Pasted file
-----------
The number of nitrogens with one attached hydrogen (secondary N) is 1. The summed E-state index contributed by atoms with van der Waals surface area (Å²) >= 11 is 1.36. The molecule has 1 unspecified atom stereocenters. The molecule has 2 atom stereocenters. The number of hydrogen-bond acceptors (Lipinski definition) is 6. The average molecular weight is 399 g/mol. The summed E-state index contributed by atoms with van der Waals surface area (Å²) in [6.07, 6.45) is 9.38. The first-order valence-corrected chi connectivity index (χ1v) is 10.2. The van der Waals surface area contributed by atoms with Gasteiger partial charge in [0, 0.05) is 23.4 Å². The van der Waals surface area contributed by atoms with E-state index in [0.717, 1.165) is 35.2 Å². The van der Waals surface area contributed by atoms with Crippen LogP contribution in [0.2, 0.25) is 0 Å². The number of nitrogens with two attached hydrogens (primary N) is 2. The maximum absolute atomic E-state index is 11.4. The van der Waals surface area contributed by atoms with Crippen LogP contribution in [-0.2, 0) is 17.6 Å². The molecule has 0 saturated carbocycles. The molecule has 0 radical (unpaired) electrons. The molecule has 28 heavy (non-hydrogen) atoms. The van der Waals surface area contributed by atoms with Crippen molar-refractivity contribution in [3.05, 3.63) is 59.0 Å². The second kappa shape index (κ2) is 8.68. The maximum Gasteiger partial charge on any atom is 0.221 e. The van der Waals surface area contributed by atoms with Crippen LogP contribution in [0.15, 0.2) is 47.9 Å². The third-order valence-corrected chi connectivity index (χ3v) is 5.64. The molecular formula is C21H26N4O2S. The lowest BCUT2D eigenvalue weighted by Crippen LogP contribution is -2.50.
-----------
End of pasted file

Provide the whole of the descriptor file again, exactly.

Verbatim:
The number of nitrogens with one attached hydrogen (secondary N) is 1. The summed E-state index contributed by atoms with van der Waals surface area (Å²) >= 11 is 1.36. The molecule has 1 unspecified atom stereocenters. The molecule has 2 atom stereocenters. The number of hydrogen-bond acceptors (Lipinski definition) is 6. The average molecular weight is 399 g/mol. The summed E-state index contributed by atoms with van der Waals surface area (Å²) in [6.07, 6.45) is 9.38. The first-order valence-corrected chi connectivity index (χ1v) is 10.2. The van der Waals surface area contributed by atoms with Gasteiger partial charge in [0, 0.05) is 23.4 Å². The van der Waals surface area contributed by atoms with E-state index in [0.717, 1.165) is 35.2 Å². The van der Waals surface area contributed by atoms with Crippen LogP contribution in [0.2, 0.25) is 0 Å². The number of nitrogens with two attached hydrogens (primary N) is 2. The maximum absolute atomic E-state index is 11.4. The van der Waals surface area contributed by atoms with Crippen LogP contribution in [-0.2, 0) is 17.6 Å². The molecule has 0 saturated carbocycles. The molecule has 0 radical (unpaired) electrons. The molecule has 28 heavy (non-hydrogen) atoms. The van der Waals surface area contributed by atoms with Crippen molar-refractivity contribution in [3.05, 3.63) is 59.0 Å². The second kappa shape index (κ2) is 8.68. The maximum Gasteiger partial charge on any atom is 0.221 e. The van der Waals surface area contributed by atoms with Crippen LogP contribution in [0.15, 0.2) is 47.9 Å². The third-order valence-corrected chi connectivity index (χ3v) is 5.64. The molecular formula is C21H26N4O2S. The lowest BCUT2D eigenvalue weighted by Crippen LogP contribution is -2.50.